In reviewing the hearing officer's decision, the Court reviews the record of the administrative agency directly to determine "whether the Hearing Examiner abused her discretion, committed an error of law, or made findings not supported by substantial evidence in the record." Abrahamson v. Secretary of State, 584 A.2d 668, 670 (Me. 1991). Substantial evidence is defined as "such relevant evidence as a reasonable mind might accept as adequate to support the resulting conclusion." Lewiston Daily Sun v. Maine Unemployment Insurance Comm'n., 1999 ME 90, ¶ 7, 733 A.2d 344, 346 (quoting Crocker v. Maine Unemployment Insurance Comm'n., 450 A.2d 469, 471 (Me. 1982)). "A reviewing court may not substitute its judgment for that of the agency merely because the evidence could give rise to more than one result." Dodd v. Secretary of State, 526 A.2d 583, 584 (Me. 1987). The focus on appeal is not whether the court would have reached the same conclusion as the agency, but whether the record contains competent and substantial evidence that supports the result reached by the agency. See CWCO, Inc. v. Superintendent of Ins., 1997 ME 226, ¶ 6, 703 A.2d 1258, 1261. The burden of proof rests with the party seeking to overturn the agency's decision, and that party must prove that no competent evidence supports the agency's decision. Lewiston Daily Sun, 1999 ME 90, ¶ 7, 733 A.2d 344.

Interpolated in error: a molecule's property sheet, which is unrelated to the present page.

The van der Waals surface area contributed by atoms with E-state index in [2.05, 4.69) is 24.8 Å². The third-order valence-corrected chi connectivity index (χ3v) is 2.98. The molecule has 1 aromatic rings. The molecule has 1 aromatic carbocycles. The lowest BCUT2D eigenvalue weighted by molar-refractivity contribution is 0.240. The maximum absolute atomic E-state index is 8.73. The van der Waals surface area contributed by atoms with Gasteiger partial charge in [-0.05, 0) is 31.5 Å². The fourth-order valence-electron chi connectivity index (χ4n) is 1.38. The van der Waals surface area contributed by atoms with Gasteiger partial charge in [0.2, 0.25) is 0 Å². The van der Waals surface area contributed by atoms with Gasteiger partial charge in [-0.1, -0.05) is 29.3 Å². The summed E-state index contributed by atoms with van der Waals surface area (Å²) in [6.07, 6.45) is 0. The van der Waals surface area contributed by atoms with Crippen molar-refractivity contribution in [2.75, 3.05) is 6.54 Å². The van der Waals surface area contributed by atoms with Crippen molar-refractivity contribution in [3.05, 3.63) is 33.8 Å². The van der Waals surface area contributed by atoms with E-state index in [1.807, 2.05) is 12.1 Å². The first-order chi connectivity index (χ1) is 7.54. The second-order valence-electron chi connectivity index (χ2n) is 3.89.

On appeal, Mullins does not challenge the Hearing Examiner's findings regarding intoxication. The sole issues before the court are whether substantial record evidence exists which supports the Hearing Examiner's conclusions that Mullins was attempting to operate a motor vehicle and that Officer Welch had probable cause to believe Mullins was attempting to operate a motor vehicle.[1]

         Attempted operation exists where an individual takes a "substantial step toward the operation[2] of a motor vehicle with the intent to operate that vehicle." State v. Deschenes, 2001 ME 136, ¶ 9, 780 A.2d 295 (citing State v. Henderson, 416 A.2d 1261, 1263 (Me. 1980). "A substantial step is any conduct which goes beyond mere preparation and is strongly corroborative of the firmness of the actor's intent to complete the commission of the crime." Id. (citing 17-A M.R.S.A § 152(1) (1983)). "When the circumstances alleged to show probable cause are established, the question of whether those circumstances constitute probable cause, including the reasonableness of a defendant's belief to support probable cause, is a question of law for the court." Trask v. Devlin, 2002 ME 10, ¶ 14, 788 A.2d 179.